As a further aside Henry Marks married Annie Abrahams (also no relative), the daughter of Joseph Abrahams of Carlton in the Colony of Victoria, in 1883 and was soon joined in the family business by brothers Moss (1884) and Gabriel (1885.) Gabriel was the first Warden (Mayor) of Suva. Over the years the Marks family recruited several young Jewish men from Australia and New Zealand to work for them, including Bert Israel and Abraham Jacobs. Gabriel Marks and his wife Marian drowned in the St. Lawrence River when the S.S. Empress of Ireland sank on the 23 May in 1914. The deaths were announced in the Fiji Times on 2nd June 1914, and ‘flags from Government House, the foreign consulates, and various businesses were flown at half-mast.’ The octagonal bandstand and clock-tower in Thurston Gardens was erected by Henry Marks as a memorial to his brother and his wife. This photo was sourced from the Fiji Times.
Now, back to the Rewa. The township of Elliston, where John settled presumably to provide for the interests of planters on the eastern bank (Nausori side) of the river was, according to an article on ‘Sugar Growing on the Rewa’ in the Leader newspaper, Melbourne (1886), named after an American, Charles Ellis, though not the Ellis I had originally thought it may be. Perhaps, I was beguiled by the notion that a former Confederate soldier and adventurer born in Richmond, Virginia would come to Fiji to grow cotton! The Ellis listed in Turpin’s Almanac of 1874 as carrying out business in Rewa and in the 1875 Census of Europeans as living at plantation 21 on the ‘right hand side’ of the river with wife, three sons and six daughters is a different Ellis, and I am grateful to his great great granddaughter for pointing this out to me. The correct Charles Ellis was born in Illinois (ca. 1824) and married Mary Jane Mullen in Ballarat on the Victorian gold fields in 1856 and arrived in Fiji, via New Zealand in about 1870. This Ellis made an application to the Lands Office in Levuka in 1875 for a land grant near Uludugu (Ula Dulo), Rewa, which is located directly opposite where the Waimanu River enters the Rewa. According to the map of major sugar plantations on the Rewa (1870-1890s) below he may have still been there towards the end of the century. That is about the total of what I have been able to find on Charles Ellis, though he does appear to have some descendants in Australia and New Zealand.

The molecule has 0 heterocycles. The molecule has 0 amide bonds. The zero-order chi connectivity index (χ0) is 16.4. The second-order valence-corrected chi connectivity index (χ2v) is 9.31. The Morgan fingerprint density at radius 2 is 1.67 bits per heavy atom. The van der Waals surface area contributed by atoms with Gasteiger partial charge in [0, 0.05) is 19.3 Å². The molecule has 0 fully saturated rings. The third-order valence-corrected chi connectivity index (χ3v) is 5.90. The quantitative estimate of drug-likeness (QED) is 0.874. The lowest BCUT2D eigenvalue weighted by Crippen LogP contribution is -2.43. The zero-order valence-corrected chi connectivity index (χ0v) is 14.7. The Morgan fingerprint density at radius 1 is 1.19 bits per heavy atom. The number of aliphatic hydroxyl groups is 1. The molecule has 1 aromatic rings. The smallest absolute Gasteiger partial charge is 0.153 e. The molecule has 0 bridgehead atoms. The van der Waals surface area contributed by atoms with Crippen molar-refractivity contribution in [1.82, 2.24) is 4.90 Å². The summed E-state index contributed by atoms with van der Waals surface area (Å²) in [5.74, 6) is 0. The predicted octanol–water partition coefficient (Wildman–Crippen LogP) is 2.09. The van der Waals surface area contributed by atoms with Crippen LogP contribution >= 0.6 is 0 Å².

The exact location of Elliston has been a mystery, though my father mentioned that some remnants of the old family home and store had existed on the riverbank just north of Nausori. This is supported by the Leader article which stated, ‘Above Nausori is the township of Elliston.’ Likewise, by H H Thiele who, in his article on ‘The Rewa River (1891)’ published in the Scottish Geographical Journal, placed Elliston between Nausori and Verata, Wailevu, but provided no description. Nevertheless, it is clear from the Leader (1886) newspaper article and the Cyclopaedia of Fiji (1907) that it was large enough to be serviced by a general store owned by Messers Stevens and Johnson and subsequently John Abrahams, who also owned the Rewa Hotel on the opposite bank.
Early settlers with strong connections to the Rewa include the Storck and Hennings brothers along with the Abbot, Bentley, Carew, Dodd, Eastgate, Ellis, Freeman, Joske, Koester, Lee, Mathews, Smithyman and Turner families. Many came to the Rewa to seek their fortune, especially in growing cotton. Few succeeded and by mid-1871 when the Fiji cotton boom was over, those who had the means, (most were heavily in debt) and inclination to do so, moved to other crops, especially sugar cane. Some dabbled in coffee, tobacco, vanilla, and bananas, with the latter proving to be quite profitable. In time the Colonial Sugar Refining (CSR) Company Ltd, which established its first mill at Nausori in 1882, took over a number of the failing sugar estates belonging to many of the early Rewa settlers.
Of historical note, CSR intially chose Elliston and two new settlements, Thurston and Burlton, to serve the Company’s Nausori mill. Thurston, though a good site, never developed into a township and Burlton ended up being leased and run as a estate by Thomas Mathews – one of the Colony’s earliest entrants into the cultivation of cotton and sugar cane. In 1886 he was also reported to be the owner of the Waimanu Hotel.